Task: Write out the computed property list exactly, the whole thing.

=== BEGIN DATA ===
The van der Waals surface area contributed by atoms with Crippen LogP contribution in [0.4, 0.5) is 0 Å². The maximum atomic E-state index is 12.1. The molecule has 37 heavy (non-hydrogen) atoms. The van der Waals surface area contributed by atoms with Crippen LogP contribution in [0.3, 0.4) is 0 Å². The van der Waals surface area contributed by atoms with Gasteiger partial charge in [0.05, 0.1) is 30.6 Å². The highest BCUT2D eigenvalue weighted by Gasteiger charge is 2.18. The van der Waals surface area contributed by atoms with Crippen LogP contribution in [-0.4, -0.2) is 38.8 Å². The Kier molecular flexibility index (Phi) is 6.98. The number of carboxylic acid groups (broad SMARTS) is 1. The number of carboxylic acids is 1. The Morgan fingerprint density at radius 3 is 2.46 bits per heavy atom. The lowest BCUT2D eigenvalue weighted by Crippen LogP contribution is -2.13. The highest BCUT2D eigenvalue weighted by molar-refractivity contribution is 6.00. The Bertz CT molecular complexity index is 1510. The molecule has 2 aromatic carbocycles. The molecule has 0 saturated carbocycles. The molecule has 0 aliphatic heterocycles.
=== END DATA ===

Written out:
The van der Waals surface area contributed by atoms with Crippen LogP contribution in [0.4, 0.5) is 0 Å². The maximum atomic E-state index is 12.1. The molecule has 37 heavy (non-hydrogen) atoms. The van der Waals surface area contributed by atoms with Crippen LogP contribution in [0.3, 0.4) is 0 Å². The van der Waals surface area contributed by atoms with Gasteiger partial charge in [0.05, 0.1) is 30.6 Å². The highest BCUT2D eigenvalue weighted by Gasteiger charge is 2.18. The van der Waals surface area contributed by atoms with Crippen LogP contribution in [-0.4, -0.2) is 38.8 Å². The Kier molecular flexibility index (Phi) is 6.98. The number of carboxylic acid groups (broad SMARTS) is 1. The number of carboxylic acids is 1. The Morgan fingerprint density at radius 3 is 2.46 bits per heavy atom. The lowest BCUT2D eigenvalue weighted by Crippen LogP contribution is -2.13. The highest BCUT2D eigenvalue weighted by molar-refractivity contribution is 6.00. The Bertz CT molecular complexity index is 1510. The molecule has 2 aromatic carbocycles. The molecule has 0 saturated carbocycles. The molecule has 0 aliphatic heterocycles.